9) Even before the pandemic, our long-term practice of organizing ourselves geographically had been getting pretty iffy.  Every faith organization I know of has local groups, small regional groups, and large regional groups, and this has been our structure for keeping track of ourselves, disseminating information, hiring staff, and making decisions.  But the Internet is the eighth continent, and I hold fast to the idea that most hybrid faith communities are actually located online.  That’s not even to mention the faith communities that have sprung up in the last eighteen months that are entirely virtual.  (There were some pre-pandemic, but there are many more now.)  Unless we want these faith communities to exist entirely outside our institutional systems—without formal relationship, accountability, or institutional/denominational support—we’re going to have to figure out “where” they go.  What would non-geographic systems of organization look like?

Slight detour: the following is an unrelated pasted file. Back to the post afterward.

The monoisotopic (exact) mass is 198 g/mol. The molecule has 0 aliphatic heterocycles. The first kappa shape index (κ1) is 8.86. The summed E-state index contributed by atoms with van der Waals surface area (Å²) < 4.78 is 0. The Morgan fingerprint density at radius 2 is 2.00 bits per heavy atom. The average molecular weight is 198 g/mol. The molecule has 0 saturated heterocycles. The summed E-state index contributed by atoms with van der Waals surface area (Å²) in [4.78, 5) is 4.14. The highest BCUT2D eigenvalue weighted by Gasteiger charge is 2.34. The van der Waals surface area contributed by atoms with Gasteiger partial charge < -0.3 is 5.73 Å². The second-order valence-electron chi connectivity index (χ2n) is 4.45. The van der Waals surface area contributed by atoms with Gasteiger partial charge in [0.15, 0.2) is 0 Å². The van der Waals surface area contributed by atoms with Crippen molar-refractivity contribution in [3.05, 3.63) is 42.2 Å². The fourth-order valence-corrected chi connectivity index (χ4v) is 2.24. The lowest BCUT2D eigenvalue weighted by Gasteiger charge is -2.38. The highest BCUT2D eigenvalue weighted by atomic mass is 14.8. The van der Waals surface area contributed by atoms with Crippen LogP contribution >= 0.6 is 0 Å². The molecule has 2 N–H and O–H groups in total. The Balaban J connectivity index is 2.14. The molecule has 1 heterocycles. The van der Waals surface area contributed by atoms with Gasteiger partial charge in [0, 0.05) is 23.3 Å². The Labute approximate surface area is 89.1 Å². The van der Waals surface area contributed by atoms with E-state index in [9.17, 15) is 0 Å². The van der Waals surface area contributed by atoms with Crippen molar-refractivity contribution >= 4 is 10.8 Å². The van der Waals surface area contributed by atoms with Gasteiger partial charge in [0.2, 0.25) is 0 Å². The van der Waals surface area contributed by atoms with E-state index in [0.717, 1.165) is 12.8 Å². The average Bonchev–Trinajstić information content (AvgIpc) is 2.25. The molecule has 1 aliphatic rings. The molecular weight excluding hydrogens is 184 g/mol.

10) Can “local” faith communities be less precious about membership?  In other words, though I believe it’s possible for some faith communities to learn how to be geographically disbursed and still be strong and vital congregations, not all of us will be called to do so.  Can we learn to say to someone who has joined our faith community but who is remote, “We love you so much that we want to help you connect to a faith community that can serve your needs better than we can?”

11) What financial models work for 2021 faith communities?  How many of our congregations don’t need a building anymore?  Which congregations are actually leaning into being physically present in their communities and need buildings more than ever?  How are we supporting our employees?  To which organizations is our faith community giving money?  Are we clear that our faith community’s budget is serving God’s purpose for the faith community today?  Do we know what our priorities are?  How do we discern those priorities?